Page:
I pastor a church where women are free to be and do all God calls them to be and to do. In the last few years, we have ordained women to be deacons, elders, and ministers of the gospel. Today, we no longer talk much about women in ministry at Spring Creek for the same reason we don’t talk much about men in ministry. It’s just part of our DNA, part and parcel to who we are. For us, Christian leadership has nothing to do with gender.
Some people, especially some of our other Baptist brothers and sisters, believe this practice to be unbiblical, referencing texts like 1 Tim. 2.9-15, 1 Tim. 3.2, and 1 Cor. 14.34-36 as clear biblical prohibitions against women in leadership roles in the church. Given my last two posts, however, I would like to reconsider the “biblical” view of women in the church.
First of all, because Jesus is the interpretive lens through which we interpret Scripture, we must begin with him. When compared with all the other common views of women in his day, the way Jesus treated women was somewhat revolutionary. Jesus elevated women to a status they had never enjoyed before. While most people saw women as something like possessions, Jesus treated them as something like people! He included them amongst his disciples and commended them as examples. He equalized their marriage status with the men of his day in his teachings on marriage and divorce. Women were the first witnesses to the resurrection in all four gospels. Furthermore, Jesus’ announcement of a Kingdom where people live in mutual love and support becomes strained when one group of those people is a priori relegated to secondary status simply because of their gender. Unfortunately, the place where women are most restricted in our day is the place where people gather in the name of the one who most liberated them in his day. From the beginning, I must ask myself: do our views of women pass the Jesus test? Do our views of women pass the love test?
Secondly, most of the issues concerning women in the church stem from the Apostle Paul (as evidenced by the three texts mentioned above). Today, many people view Paul as oppressive at best and a misogynist at worst. However, several issues must be addressed here:
(1) Is Paul being descriptive or prescriptive? If prescriptive, is he prescribing decrees for all places at all times or for that particular time and place? Would our views of women in the church be congruent with our views of the length of women’s hair, which he also addresses?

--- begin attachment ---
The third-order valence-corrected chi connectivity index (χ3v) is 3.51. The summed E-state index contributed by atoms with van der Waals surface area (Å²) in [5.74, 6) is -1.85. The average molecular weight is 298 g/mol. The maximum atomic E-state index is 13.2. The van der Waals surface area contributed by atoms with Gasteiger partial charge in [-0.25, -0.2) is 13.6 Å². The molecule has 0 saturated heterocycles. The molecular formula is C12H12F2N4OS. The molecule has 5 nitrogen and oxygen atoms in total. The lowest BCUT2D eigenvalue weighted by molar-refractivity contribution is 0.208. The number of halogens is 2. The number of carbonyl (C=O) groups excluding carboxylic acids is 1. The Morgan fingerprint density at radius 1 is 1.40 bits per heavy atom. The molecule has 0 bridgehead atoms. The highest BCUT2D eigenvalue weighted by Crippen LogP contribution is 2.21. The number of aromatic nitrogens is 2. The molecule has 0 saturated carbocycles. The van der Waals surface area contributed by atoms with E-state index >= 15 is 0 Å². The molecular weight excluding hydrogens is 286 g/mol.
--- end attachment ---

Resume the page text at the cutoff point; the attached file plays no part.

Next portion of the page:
(2) These aren’t the only texts in which Paul addresses women. Paul speaks of Phoebe who is a deacon in Rome (16.1-2), and he addresses how women should dress when they prophecy, which means PREACH (1 Cor. 11.5)! In several letters, Paul says something like, “There is neither Jew nor Greek, there is neither slave nor free, there is neither male nor female; for you are all one in Christ Jesus” (Gal. 3.28). In other words, the boundaries and categories which typically define us have been destroyed in the light of the one who gives us a new identity. Most of us would be appalled at the idea of racism in the church or classism- and yet many of us institutionalize sexism. Why would the church want to tear down these other walls and perpetuate the other at all costs? Would the “equal in status but different in roles” argument work for race and class as well? I sure hope not!
(3) Furthermore, we must address how literal we intend to take the “prohibitions” mentioned above. For example, 1 Tim. 3.2 states, “An overseer, then, must be above reproach, the husband of one wife . . . . ” It’s the “husband of one wife clause” that forbids women from serving in that capacity, some argue. However, many of those same people would have no problem with a single minister. At the most literal level, you can’t be the husband of one wife if you are single. Yet, many of the churches who argue so vehemently about gender never mention marital status. Why is this?
Finally, the overall biblical witness testifies to the irreplaceable importance of women in the history of God’s people. Women saturate the Bible in ways unique to most other ancient literature. Joel dreams of a day when “sons and daughters will prophecy (again preach),” and this text is remembered by Peter at Pentecost as a sign of the presence of the Spirit. Miriam aided Moses, and subversive midwives overcame Pharaoh. Deborah was one of the greatest judges, and Hannah gave birth to more than just Samuel. Mary is the paradigmatic disciple in Luke, and the Philippian church would have been drastically different if not for Lydia. Stories like this frequent the Bible from cover to cover. They also frequent every church I’ve ever been a part of.
Again, when we ponder all this, are we sure we ascribe to THE biblical view of women in the church?
Preston Clegg is pastor of Spring Creek Baptist Church, Oklahoma City, Oklahoma. This post first appeared on his blog, The Bright Field.